Jul 2014
Josie Bungert

What it means to plan your future for two (no, I don’t mean a baby)

Since graduation, I have been getting endless support from family and friends, all across the country. Their support includes emotional and financial, but also, career support. I’ve gotten links to job postings, good words and references passed on, and much encouragement.

This is all wonderful, and goes to show how much people really do care about my success. Unfortunately, many of the items for the job search that have been passed onto me are not located in the state I currently and indefinitely live, and therefore are not ones I can consider at this time.

I say “unfortunately” not because I am vehemently opposed to moving somewhere else, but because I am not really in a position to plan my future just for myself at this point. As a woman in her 20s in this modern age, yes, I enjoy my independence and yes, I believe I can make it in this world an independent woman. But, as a woman also in a long-term relationship, I am thinking for more than myself.

I don’t consider this a burden, since I feel I am lucky to be in the position that I am in in my relationship. My relationship status simply means my planning is different than others.

Four years ago when we were making our decisions on where to go to school, we did so just for ourselves. Because, at 17, we had been dating for a year, and were not thinking about our future together as much as our futures individually, as we should have. Our college choices and our decision to stay together lead us into a long distance relationship in college, which only meant we chose where was best for us.

I am proud of us for making this big life decision for ourselves. But this was four years ago, a time that our relationship was simply a bonus to our young lives instead of a genuine part of it. Now, as, I guess, “real life adults,” a lot of our individual decisions could affect the other. Though we are not engaged or married, we aren’t planning on ending it anytime soon, which makes us in the decision making process together.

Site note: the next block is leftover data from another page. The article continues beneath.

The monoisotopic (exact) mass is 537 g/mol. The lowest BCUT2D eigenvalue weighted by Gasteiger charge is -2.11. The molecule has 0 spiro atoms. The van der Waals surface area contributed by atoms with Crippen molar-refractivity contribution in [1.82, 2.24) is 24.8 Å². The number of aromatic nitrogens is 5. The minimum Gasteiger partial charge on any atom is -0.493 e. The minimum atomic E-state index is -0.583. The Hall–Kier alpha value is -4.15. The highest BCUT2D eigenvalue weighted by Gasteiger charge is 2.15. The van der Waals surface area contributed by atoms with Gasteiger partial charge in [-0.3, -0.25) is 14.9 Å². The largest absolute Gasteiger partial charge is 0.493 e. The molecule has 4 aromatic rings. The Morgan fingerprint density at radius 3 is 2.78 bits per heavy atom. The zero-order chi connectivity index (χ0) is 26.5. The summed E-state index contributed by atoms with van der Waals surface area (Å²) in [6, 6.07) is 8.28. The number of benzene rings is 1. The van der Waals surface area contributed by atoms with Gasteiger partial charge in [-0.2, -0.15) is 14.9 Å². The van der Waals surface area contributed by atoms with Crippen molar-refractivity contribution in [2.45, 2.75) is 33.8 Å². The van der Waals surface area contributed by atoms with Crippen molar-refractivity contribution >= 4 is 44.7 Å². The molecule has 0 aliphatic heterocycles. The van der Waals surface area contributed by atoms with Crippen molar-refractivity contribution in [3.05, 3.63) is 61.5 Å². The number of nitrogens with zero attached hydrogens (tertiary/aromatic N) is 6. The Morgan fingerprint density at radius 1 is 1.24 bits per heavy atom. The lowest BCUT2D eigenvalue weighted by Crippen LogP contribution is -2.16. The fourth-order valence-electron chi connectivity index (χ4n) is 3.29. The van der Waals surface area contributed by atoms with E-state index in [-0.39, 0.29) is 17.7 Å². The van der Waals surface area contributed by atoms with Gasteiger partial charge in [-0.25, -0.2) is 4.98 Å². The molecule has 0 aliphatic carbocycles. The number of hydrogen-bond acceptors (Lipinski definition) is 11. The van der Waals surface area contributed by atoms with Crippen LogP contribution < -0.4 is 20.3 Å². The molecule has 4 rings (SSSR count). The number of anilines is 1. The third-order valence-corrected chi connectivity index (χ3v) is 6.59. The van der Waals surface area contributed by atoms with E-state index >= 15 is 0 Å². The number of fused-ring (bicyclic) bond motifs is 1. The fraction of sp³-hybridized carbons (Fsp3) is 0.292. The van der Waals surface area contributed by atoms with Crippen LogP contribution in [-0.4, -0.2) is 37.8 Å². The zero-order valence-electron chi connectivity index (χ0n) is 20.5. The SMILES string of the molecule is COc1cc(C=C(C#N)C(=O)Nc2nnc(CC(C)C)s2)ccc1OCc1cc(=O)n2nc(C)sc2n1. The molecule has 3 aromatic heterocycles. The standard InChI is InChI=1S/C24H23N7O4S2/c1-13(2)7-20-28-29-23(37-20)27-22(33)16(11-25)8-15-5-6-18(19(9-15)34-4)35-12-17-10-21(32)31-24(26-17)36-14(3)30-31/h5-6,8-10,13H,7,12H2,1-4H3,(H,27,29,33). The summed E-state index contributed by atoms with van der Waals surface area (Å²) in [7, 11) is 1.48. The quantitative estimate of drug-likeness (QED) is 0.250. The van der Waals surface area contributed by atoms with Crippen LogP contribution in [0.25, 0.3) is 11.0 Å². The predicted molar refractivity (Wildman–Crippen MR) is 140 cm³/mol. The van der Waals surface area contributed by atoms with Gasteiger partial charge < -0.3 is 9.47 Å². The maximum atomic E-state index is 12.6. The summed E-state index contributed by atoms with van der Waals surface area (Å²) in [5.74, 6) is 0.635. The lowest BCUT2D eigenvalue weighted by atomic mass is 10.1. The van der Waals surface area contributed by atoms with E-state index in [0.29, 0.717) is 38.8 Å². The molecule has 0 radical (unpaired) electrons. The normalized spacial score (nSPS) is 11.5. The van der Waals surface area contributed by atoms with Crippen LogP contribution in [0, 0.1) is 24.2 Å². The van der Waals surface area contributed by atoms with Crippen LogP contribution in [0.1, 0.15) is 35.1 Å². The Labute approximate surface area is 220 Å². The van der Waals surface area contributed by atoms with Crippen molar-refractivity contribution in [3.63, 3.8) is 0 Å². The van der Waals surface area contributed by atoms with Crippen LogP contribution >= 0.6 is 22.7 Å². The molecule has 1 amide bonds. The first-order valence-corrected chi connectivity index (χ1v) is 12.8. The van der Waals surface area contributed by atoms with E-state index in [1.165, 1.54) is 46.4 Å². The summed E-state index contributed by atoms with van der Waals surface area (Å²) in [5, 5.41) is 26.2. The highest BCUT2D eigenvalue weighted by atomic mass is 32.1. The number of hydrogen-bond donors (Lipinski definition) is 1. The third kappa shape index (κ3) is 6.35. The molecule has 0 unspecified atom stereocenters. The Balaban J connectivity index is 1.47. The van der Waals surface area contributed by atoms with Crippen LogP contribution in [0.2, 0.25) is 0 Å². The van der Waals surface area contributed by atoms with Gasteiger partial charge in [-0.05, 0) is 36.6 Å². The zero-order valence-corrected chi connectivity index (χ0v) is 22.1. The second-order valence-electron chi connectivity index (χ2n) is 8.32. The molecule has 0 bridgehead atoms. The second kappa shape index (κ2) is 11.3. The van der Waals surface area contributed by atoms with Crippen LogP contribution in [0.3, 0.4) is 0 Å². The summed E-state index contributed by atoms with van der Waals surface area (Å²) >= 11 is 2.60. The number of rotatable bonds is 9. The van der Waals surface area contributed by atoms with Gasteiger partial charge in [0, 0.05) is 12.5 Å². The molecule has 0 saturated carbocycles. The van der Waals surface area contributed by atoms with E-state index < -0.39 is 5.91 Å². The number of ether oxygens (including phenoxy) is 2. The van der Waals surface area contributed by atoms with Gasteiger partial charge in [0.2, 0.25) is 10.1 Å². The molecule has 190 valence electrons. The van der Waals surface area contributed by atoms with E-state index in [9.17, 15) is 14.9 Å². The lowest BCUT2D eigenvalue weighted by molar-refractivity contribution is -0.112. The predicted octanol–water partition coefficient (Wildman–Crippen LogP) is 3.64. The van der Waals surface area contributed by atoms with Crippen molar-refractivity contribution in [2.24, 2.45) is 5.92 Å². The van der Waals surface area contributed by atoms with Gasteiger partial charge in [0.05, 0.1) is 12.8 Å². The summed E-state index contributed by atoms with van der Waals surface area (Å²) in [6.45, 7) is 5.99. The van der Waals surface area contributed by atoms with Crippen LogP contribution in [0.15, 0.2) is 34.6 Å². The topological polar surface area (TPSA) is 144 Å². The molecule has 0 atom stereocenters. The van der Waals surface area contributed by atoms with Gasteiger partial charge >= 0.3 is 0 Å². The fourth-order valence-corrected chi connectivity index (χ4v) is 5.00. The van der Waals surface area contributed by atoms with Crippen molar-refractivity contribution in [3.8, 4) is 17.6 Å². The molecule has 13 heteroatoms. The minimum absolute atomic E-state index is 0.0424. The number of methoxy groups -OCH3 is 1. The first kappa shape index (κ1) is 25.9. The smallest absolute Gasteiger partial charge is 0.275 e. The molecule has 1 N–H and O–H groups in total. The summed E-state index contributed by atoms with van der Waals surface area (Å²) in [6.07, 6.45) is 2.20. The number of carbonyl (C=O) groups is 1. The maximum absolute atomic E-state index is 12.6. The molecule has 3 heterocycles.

Upon graduation, many asked what I was going to do, where I was going to go, etc. My desire has always been to return to Minnesota, despite my boyfriend being there, and many didn’t understand why I wouldn’t want to go somewhere new, try new things, move far, far away. Well, for one, I’m a homebody, so that’s not something I would do anyway, but I was also planning for the both of us. My boyfriend is still in school in MN for one more semester, which means that even if we were to consider moving, it won’t be for awhile. I had been the one to go to school six hours away, and my boyfriend was still at home. So, I came home, to my family, my life, my boyfriend, and my hometown.

Most were supportive, as they understood my love for the state of hockey and that my boyfriend and I had been long distance for four years and were over that lifestyle. But others didn’t understand how I could try to revolve my life around my boyfriend.

Well, despite what they thought, that’s not what I was doing. My boyfriend was not telling me to come home. In fact, he was doing the exact opposite, telling me to apply where I wanted and we would figure it out later. He has always been incredibly supportive, which is part of the reason I didn’t do as he suggested; I wanted to come back here and be just as supportive of him as he finished school.

My returning home was not a sign of giving up on my future and succumbing to life following my boyfriend around in whatever he wanted to do. It was exactly the opposite. My moving home was something I did for us, so that our future could move forward smoothly, and could be something we shape together.

So, what does it mean to plan your future for both you and your significant other? It means it’s possible to be independent while making relationship decisions, since you can bounce ideas off each other. It means it’s possible to “have your cake and eat it too,” so to speak, and it’s possible to choose a future for yourself while also including your significant other. It means twice as many ideas, opinions, and exciting hopes for the future. I myself couldn’t be more excited for my, as well as our, future together.

Do you disagree? Are you or someone you know in this position, and don’t know what to do? Tweet at me, @jlbungert